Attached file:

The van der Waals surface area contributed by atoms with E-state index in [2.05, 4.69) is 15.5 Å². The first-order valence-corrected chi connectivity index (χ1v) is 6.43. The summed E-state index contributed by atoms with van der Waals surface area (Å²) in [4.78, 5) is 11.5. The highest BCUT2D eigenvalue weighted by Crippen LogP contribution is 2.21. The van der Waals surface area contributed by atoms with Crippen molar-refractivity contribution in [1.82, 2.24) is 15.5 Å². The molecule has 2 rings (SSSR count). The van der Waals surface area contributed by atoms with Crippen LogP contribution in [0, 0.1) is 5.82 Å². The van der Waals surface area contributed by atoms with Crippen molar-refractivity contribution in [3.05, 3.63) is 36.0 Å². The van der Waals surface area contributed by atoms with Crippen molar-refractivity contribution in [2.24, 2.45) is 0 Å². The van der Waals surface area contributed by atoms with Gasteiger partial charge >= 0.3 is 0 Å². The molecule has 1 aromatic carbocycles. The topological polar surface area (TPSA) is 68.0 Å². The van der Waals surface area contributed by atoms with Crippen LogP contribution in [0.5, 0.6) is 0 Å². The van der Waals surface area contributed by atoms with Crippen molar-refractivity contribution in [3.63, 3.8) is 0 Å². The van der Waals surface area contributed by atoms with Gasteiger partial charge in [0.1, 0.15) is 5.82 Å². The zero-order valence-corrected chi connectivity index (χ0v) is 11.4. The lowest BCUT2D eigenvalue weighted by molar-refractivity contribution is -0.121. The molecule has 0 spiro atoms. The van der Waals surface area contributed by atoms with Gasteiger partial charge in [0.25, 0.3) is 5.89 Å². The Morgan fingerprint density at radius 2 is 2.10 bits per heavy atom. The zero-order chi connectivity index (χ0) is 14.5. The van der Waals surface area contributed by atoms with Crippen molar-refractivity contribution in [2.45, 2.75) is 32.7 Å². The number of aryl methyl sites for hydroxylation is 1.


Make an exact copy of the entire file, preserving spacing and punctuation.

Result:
The van der Waals surface area contributed by atoms with E-state index in [2.05, 4.69) is 15.5 Å². The first-order valence-corrected chi connectivity index (χ1v) is 6.43. The summed E-state index contributed by atoms with van der Waals surface area (Å²) in [4.78, 5) is 11.5. The highest BCUT2D eigenvalue weighted by Crippen LogP contribution is 2.21. The van der Waals surface area contributed by atoms with Crippen molar-refractivity contribution in [1.82, 2.24) is 15.5 Å². The molecule has 2 rings (SSSR count). The van der Waals surface area contributed by atoms with Crippen LogP contribution in [0, 0.1) is 5.82 Å². The van der Waals surface area contributed by atoms with Crippen molar-refractivity contribution in [3.05, 3.63) is 36.0 Å². The van der Waals surface area contributed by atoms with Crippen molar-refractivity contribution in [2.24, 2.45) is 0 Å². The van der Waals surface area contributed by atoms with Gasteiger partial charge >= 0.3 is 0 Å². The molecule has 1 aromatic carbocycles. The topological polar surface area (TPSA) is 68.0 Å². The van der Waals surface area contributed by atoms with Crippen LogP contribution in [0.5, 0.6) is 0 Å². The van der Waals surface area contributed by atoms with Crippen molar-refractivity contribution in [3.63, 3.8) is 0 Å². The van der Waals surface area contributed by atoms with Gasteiger partial charge in [0.1, 0.15) is 5.82 Å². The zero-order valence-corrected chi connectivity index (χ0v) is 11.4. The lowest BCUT2D eigenvalue weighted by molar-refractivity contribution is -0.121. The molecule has 0 spiro atoms. The van der Waals surface area contributed by atoms with Gasteiger partial charge in [0.25, 0.3) is 5.89 Å². The Morgan fingerprint density at radius 2 is 2.10 bits per heavy atom. The zero-order chi connectivity index (χ0) is 14.5. The van der Waals surface area contributed by atoms with Crippen molar-refractivity contribution in [2.45, 2.75) is 32.7 Å². The number of aryl methyl sites for hydroxylation is 1.